your comment on bad news is pretty much the same as my risk reduction/flight to safety comments. All in, it could be good for US stocks and other stuff.
FWIW, it seems to me that risk-reduction is taking hold. I don't sense changes in the underlying economic situation. I imagine that could progress to a flight to safety, whatever safety happens to be for any particular person. But, it usually means US assets as the safest investments around. Gold too, I guess. I don't do gold but correction or not I do buy US energy. The 3 P's... production, pipes and processing.
I'll take it as it comes. The majority of my stocks pay dividends in August and I reinvest 100% of my dividends, so if we must have a blood letting, let it begin now.
Bot ETE today (54.84). A faith-in-the-future move as the 2015 outlook for MLPs and energy in general is positive based on the updated forecasts of Wells analysts. Been wanting to buy ETE and it trades ex-div today, plus an almost 2% discount.
RDS is into all the key areas but I have avoided it because I don't know how the RDS dividends are taxed. Withholding and reclaimed on your tax return?
Positive comments on NMM by Wells. "inching" closer to distribution increase. Raised DCF for 2015 from 1.82 to 1.98. 3 cents est addition to earnings by the new boats. lowers fleet breakeven, already low. No change in rating.... outperform.
I missed by boat on that one, so to speak.
I think your theory is pretty close... about Commerce being out of touch. I think it's bad policy. The most positive thing about the US economy in the years ahead is an abundance of domestically produced oil and gas. Why would any dingledorf bureaucrat try to stick his or her nose I that?
I'm confused about the potential impact of sanctions on the Russians. We can guess at JF's opinion of sanctions based on his tankers carrying Iranian oil in the past so I suspect he thinks his companies are going to be able to capitalize on the situation. Is he right? and if he is, do I want to be part of that? And what's the risk? Could be a great opportunity to cash in, but hard to figure at this point. And where do the major oil companies fit in? They have stakes in the development of these resources and they have technology that is needed. Some like BP are conceding future negative effects on earnings. For now, I have moved the oil majors off my buy list and onto the watch list. The only oil production that's moving the needle these days is from shale and nonconventional sources in the US and Canada. I may buy NADL again and rebuild my SDRL position, but I'm not there right now. Will consider adding SDLP and GMLP because the assets they would acquire must come with contracted revenue and be accretive to earnings.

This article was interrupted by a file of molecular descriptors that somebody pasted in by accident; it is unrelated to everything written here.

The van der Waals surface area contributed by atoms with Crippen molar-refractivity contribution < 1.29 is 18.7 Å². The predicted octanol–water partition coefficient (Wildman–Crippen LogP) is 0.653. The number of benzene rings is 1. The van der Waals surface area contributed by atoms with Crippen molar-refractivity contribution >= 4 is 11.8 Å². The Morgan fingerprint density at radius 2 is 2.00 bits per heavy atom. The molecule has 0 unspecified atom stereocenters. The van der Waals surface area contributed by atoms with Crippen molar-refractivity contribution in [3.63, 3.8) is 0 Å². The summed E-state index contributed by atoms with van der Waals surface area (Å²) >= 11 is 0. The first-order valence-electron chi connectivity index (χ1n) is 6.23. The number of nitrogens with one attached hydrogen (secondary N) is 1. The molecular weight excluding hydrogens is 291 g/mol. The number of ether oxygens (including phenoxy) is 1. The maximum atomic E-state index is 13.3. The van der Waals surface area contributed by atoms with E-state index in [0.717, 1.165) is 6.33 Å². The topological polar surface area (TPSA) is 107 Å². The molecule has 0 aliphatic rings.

I'm in on SWW, in a small way. I've looked at it several times and always passed. Now, seems more people want to get into containers... NMM, CPLP, for example. SWW is solid. Good yield and future increases seem to be coming. The chance to get the dividend pushed me off the fence. Thanks for the suggestion.
I may buy NMM back if it dips back below $19... wasn't paying attention this time. I see the move away from dry bulk but they are going to have a lot of revenue to replace after 2015 and most of their assets available for charter are drybulk and there's more building up in the spot and short term markets every day. I will be watching to see what Michael Webber, the Wells analyst says after today's earnings report.
I hope I haven't over-reacted but I don't have the feeling I can sleep on this decision. I still have two thirds of my SDRL position and we share the same opinions on the value of SDRL the enterprise and putting the debt in the proper light. But the Russian situation is a big unknown with Putin, a virtual dictator and Cold War holdover, in power. I don't think he will back down. The whole Russian culture for centuries has been stoic deprivation of the people and I think Putin is committed to restoring the "greatness" of Mother Russia. I think it is also sinking in to the EU leaders that they have to curb Putin with an economic war now rather than the potential for a return of the conflicts we saw during the former Cold War.